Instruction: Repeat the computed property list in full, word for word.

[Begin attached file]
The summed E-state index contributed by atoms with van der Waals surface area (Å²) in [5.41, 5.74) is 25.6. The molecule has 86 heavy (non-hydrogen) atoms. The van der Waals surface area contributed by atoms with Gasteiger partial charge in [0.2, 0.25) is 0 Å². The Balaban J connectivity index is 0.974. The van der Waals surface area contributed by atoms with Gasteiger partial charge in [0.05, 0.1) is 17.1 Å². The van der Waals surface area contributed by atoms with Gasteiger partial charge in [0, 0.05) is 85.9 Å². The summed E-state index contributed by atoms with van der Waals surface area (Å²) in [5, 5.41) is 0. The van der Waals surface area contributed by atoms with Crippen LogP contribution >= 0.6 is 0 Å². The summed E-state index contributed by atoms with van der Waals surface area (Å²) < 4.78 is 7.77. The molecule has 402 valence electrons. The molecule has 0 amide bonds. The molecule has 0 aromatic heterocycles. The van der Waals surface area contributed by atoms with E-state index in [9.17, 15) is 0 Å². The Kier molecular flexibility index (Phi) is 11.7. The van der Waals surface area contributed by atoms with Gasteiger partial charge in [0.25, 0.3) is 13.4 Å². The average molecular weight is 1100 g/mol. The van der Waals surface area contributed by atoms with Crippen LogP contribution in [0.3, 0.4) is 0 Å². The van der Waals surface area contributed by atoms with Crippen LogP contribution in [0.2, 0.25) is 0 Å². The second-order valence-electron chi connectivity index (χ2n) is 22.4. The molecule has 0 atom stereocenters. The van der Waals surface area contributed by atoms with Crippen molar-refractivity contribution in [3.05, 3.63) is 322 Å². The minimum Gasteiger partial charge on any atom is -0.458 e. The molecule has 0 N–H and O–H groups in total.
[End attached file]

The summed E-state index contributed by atoms with van der Waals surface area (Å²) in [5.41, 5.74) is 25.6. The molecule has 86 heavy (non-hydrogen) atoms. The van der Waals surface area contributed by atoms with Gasteiger partial charge in [0.2, 0.25) is 0 Å². The Balaban J connectivity index is 0.974. The van der Waals surface area contributed by atoms with Gasteiger partial charge in [0.05, 0.1) is 17.1 Å². The van der Waals surface area contributed by atoms with Gasteiger partial charge in [0, 0.05) is 85.9 Å². The summed E-state index contributed by atoms with van der Waals surface area (Å²) in [5, 5.41) is 0. The van der Waals surface area contributed by atoms with Crippen LogP contribution >= 0.6 is 0 Å². The summed E-state index contributed by atoms with van der Waals surface area (Å²) < 4.78 is 7.77. The molecule has 402 valence electrons. The molecule has 0 amide bonds. The molecule has 0 aromatic heterocycles. The van der Waals surface area contributed by atoms with E-state index in [9.17, 15) is 0 Å². The Kier molecular flexibility index (Phi) is 11.7. The van der Waals surface area contributed by atoms with Gasteiger partial charge in [0.25, 0.3) is 13.4 Å². The average molecular weight is 1100 g/mol. The van der Waals surface area contributed by atoms with Crippen LogP contribution in [0.3, 0.4) is 0 Å². The van der Waals surface area contributed by atoms with Crippen LogP contribution in [0.2, 0.25) is 0 Å². The second-order valence-electron chi connectivity index (χ2n) is 22.4. The molecule has 0 atom stereocenters. The van der Waals surface area contributed by atoms with Crippen molar-refractivity contribution in [3.05, 3.63) is 322 Å². The minimum Gasteiger partial charge on any atom is -0.458 e. The molecule has 0 N–H and O–H groups in total.